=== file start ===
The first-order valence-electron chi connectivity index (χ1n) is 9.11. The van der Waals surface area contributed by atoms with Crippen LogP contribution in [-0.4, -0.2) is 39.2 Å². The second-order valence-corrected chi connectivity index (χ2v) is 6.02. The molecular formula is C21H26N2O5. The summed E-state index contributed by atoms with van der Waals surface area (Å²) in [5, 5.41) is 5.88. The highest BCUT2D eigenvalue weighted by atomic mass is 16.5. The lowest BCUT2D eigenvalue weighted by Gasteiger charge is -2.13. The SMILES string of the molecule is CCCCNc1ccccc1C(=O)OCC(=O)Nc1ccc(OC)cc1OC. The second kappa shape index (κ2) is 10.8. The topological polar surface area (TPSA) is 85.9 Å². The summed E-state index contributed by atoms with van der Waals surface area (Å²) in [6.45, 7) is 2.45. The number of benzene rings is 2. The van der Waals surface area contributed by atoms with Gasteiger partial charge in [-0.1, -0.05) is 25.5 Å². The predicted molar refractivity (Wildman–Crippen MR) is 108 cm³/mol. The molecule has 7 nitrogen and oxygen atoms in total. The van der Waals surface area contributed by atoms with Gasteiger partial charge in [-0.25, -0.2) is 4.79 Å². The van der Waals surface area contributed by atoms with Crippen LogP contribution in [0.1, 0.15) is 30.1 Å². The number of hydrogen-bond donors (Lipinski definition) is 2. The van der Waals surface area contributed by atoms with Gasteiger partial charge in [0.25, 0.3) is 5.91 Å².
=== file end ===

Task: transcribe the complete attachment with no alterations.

The first-order valence-electron chi connectivity index (χ1n) is 9.11. The van der Waals surface area contributed by atoms with Crippen LogP contribution in [-0.4, -0.2) is 39.2 Å². The second-order valence-corrected chi connectivity index (χ2v) is 6.02. The molecular formula is C21H26N2O5. The summed E-state index contributed by atoms with van der Waals surface area (Å²) in [5, 5.41) is 5.88. The highest BCUT2D eigenvalue weighted by atomic mass is 16.5. The lowest BCUT2D eigenvalue weighted by Gasteiger charge is -2.13. The SMILES string of the molecule is CCCCNc1ccccc1C(=O)OCC(=O)Nc1ccc(OC)cc1OC. The second kappa shape index (κ2) is 10.8. The topological polar surface area (TPSA) is 85.9 Å². The summed E-state index contributed by atoms with van der Waals surface area (Å²) in [6.45, 7) is 2.45. The number of benzene rings is 2. The van der Waals surface area contributed by atoms with Gasteiger partial charge in [-0.1, -0.05) is 25.5 Å². The predicted molar refractivity (Wildman–Crippen MR) is 108 cm³/mol. The molecule has 7 nitrogen and oxygen atoms in total. The van der Waals surface area contributed by atoms with Gasteiger partial charge in [-0.25, -0.2) is 4.79 Å². The van der Waals surface area contributed by atoms with Crippen LogP contribution in [0.1, 0.15) is 30.1 Å². The number of hydrogen-bond donors (Lipinski definition) is 2. The van der Waals surface area contributed by atoms with Gasteiger partial charge in [0.25, 0.3) is 5.91 Å².